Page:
26 December 2005

George Lakoff’s Nightmarish Vision

Drawn to the local Borders by the lure of a 50%-off second item coupon, I stumbled into a quite enlightening, if frightful, book. I left the bookstore, not unexpectedly, without cashing in the coupon for I am not quite ready to spend money on such spying expeditions into the mind of the hard, if not, atrified Left. And though in some sense I consider the 45 minutes I spent perusing the book and reading excerpts from it lost, I have gained a valuable insight into the true state of the nation. The book in question is George Lakoff’s Moral Politics (second edition, 2002).

Although Lakoff—a noted linguist at Berkeley in the sense of “noted” which generally detracts from the value of the noun it modifies—claims to give an unbiased look at both sides of the political aisle, his openly professed liberalism has clearly caused him to have a view of the world that I cannot agree with. Not only that, it is one which I am convinced is, to use a term he would expect from a conservative Christian, and abhor, wrong.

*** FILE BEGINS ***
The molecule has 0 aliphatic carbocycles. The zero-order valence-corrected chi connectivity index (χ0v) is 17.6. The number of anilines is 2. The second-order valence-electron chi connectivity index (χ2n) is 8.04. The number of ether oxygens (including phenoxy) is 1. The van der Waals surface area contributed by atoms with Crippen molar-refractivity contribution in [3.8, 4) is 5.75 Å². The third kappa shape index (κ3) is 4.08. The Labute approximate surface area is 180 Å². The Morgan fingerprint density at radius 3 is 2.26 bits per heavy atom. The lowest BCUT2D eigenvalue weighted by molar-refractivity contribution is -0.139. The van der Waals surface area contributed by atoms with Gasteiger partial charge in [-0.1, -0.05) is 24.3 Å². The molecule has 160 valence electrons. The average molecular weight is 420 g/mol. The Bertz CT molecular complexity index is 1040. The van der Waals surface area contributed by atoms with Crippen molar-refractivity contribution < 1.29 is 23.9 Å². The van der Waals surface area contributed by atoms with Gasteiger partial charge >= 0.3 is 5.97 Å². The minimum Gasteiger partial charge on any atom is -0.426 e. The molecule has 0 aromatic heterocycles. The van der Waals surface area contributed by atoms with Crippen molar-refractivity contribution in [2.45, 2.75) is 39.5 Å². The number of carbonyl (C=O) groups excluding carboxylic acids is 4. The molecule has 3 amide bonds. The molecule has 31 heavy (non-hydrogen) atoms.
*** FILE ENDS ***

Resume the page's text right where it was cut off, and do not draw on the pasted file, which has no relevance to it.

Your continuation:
Lakoff describes politics in the early twenty-first century as building on two completely different understandings of morality. So far so good. Unfortunately, his way of defining these different moralities is skewed by his own preconceptions of right and wrong. This is ironic because as the expert socio- and psycholinguist, the main purport of his book is to uncover a ‘hidden’ mechanism of the human mind by showing how our preconceived notions, informed by our moral frameworks, causes us to frame debates in our choice of topics, viewpoints, and even vocabulary.